In this new paper, we explore the effect of availability of the external visual world on how we use visual working memory (VWM). We use VWM to maintain the visual features of objects in our world. Although the capacity of VWM is limited, it is unlikely that this limit will pose a problem in daily life, as visual information can be supplemented with input from our external visual world by using eye movements. In the current study, we influenced the trade-off between eye movements and VWM utilization by introducing a cost to a saccade. Higher costs were created by adding a delay in stimulus availability to a copying task. We show that increased saccade cost results in less saccades towards the model and an increased dwell time on the model. These results suggest a shift from making eye movements towards taxing internal VWM.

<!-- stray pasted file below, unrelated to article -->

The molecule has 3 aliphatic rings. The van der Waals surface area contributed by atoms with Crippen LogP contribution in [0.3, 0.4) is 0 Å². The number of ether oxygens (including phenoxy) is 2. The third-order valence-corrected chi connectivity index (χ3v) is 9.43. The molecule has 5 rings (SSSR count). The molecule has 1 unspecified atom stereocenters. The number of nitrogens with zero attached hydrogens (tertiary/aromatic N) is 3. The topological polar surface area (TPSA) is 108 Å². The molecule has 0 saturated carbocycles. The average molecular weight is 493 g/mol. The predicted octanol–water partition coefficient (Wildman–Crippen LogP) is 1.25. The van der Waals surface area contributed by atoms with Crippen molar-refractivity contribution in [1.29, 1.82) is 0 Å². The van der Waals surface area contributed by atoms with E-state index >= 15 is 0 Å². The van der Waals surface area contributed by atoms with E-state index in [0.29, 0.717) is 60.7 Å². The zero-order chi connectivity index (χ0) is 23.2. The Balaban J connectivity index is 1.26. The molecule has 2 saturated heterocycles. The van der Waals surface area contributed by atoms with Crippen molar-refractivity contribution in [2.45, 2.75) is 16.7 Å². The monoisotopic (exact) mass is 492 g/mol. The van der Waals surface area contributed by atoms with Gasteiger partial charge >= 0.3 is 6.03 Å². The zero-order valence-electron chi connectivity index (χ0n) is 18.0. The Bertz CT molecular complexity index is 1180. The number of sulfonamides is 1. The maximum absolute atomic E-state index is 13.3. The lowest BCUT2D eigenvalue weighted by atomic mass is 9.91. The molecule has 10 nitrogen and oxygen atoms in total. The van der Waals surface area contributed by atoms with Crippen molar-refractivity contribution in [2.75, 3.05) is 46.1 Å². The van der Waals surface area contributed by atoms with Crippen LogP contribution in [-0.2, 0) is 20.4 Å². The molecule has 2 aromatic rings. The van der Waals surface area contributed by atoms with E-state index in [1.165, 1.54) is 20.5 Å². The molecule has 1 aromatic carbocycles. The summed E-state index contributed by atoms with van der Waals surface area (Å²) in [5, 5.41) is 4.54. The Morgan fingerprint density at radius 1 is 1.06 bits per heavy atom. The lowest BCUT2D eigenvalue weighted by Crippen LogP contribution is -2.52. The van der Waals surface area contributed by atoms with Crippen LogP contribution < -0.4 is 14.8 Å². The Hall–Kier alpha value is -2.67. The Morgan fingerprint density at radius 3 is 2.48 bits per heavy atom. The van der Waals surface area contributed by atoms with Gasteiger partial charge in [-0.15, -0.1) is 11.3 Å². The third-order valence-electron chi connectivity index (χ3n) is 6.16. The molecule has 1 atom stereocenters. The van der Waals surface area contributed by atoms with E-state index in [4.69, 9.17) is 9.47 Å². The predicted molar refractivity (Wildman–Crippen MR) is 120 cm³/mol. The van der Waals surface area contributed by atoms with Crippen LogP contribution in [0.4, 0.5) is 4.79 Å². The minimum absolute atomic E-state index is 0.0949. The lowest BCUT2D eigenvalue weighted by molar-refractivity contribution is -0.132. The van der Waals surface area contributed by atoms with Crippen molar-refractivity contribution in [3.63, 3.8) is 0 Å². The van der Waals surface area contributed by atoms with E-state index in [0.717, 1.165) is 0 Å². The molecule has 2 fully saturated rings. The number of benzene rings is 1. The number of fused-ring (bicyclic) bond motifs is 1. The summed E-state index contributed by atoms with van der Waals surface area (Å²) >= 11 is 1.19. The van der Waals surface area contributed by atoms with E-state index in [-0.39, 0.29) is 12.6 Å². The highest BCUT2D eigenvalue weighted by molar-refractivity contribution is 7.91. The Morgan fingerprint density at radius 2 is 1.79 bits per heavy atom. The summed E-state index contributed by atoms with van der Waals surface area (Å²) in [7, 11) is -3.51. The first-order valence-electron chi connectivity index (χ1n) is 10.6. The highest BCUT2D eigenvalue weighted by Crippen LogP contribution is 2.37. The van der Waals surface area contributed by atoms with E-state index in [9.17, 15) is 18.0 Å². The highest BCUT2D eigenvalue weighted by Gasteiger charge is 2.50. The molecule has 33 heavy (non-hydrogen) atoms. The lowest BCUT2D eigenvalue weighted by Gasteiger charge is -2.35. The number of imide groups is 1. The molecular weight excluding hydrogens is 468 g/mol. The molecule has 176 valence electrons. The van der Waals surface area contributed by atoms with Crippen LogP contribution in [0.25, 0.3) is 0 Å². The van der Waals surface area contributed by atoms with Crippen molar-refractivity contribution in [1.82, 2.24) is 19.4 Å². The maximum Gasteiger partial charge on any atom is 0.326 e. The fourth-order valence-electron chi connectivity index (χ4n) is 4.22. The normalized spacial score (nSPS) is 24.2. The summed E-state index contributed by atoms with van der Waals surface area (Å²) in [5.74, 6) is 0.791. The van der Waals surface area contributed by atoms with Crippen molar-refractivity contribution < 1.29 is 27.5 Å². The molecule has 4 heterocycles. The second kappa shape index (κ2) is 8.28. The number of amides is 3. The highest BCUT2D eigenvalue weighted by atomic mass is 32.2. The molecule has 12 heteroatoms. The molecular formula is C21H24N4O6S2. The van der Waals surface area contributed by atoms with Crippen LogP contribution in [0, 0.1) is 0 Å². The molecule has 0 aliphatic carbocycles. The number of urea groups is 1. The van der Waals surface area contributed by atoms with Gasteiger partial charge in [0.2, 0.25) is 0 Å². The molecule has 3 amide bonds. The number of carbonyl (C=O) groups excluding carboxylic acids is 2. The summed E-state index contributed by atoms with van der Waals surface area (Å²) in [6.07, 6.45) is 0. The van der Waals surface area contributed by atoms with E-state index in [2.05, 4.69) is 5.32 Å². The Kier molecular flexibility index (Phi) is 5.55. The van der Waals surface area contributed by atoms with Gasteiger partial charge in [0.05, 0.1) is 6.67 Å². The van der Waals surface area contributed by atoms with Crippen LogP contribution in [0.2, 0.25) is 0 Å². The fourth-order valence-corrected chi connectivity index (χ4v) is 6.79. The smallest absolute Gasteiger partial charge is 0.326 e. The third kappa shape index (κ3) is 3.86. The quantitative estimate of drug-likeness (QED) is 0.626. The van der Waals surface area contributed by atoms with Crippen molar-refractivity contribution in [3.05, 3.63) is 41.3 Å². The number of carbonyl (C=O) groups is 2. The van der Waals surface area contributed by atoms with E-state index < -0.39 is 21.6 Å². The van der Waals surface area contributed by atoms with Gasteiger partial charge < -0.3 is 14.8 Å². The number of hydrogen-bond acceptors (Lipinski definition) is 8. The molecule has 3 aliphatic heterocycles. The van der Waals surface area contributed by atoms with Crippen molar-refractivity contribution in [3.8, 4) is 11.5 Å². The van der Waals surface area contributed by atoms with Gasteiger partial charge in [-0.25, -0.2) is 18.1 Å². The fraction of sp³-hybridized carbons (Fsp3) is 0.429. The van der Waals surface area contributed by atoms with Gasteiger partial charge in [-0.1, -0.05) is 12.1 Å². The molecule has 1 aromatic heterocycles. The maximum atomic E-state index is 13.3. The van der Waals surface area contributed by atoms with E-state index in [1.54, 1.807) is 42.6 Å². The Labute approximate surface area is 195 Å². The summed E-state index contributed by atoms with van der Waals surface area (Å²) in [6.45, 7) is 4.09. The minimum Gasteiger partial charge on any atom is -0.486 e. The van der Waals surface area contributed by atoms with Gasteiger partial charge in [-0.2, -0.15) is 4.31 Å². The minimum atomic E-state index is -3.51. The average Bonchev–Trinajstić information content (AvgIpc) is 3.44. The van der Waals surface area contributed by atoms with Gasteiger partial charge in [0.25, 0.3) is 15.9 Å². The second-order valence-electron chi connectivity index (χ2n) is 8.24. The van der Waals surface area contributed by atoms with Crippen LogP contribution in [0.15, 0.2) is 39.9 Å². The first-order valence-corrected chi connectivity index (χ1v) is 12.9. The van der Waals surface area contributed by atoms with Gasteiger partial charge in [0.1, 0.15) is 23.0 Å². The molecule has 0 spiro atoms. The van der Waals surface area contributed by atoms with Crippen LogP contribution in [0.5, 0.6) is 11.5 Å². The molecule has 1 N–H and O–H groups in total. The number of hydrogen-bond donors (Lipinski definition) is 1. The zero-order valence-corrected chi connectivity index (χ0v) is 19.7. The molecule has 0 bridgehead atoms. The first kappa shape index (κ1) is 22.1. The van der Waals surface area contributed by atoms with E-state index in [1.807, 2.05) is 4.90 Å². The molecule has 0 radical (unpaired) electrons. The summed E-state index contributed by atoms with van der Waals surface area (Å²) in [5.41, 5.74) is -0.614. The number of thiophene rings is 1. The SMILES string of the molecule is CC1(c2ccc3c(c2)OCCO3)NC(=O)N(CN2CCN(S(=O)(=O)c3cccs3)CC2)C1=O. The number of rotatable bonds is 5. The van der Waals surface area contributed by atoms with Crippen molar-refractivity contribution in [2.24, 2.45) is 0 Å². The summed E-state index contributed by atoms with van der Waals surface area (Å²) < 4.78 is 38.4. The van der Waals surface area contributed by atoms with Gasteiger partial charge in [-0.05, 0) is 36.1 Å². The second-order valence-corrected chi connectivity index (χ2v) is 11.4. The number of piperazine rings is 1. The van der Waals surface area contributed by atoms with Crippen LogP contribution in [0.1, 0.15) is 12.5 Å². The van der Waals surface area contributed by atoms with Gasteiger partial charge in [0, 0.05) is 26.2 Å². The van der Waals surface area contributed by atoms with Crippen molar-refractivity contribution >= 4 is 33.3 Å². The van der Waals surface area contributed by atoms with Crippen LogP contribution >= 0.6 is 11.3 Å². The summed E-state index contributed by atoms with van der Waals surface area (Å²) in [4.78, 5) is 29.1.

The current findings reveal that the trade-off between executing eye-movements and building an internal representation of our world is based on an adaptive mechanism, governed by cost-efficiency.
Somai, R. S., Schut, M. J. & Van der Stigchel, S. (in press). Evidence for the world as external memory: A trade-off between internal and external visual memory storage. Cortex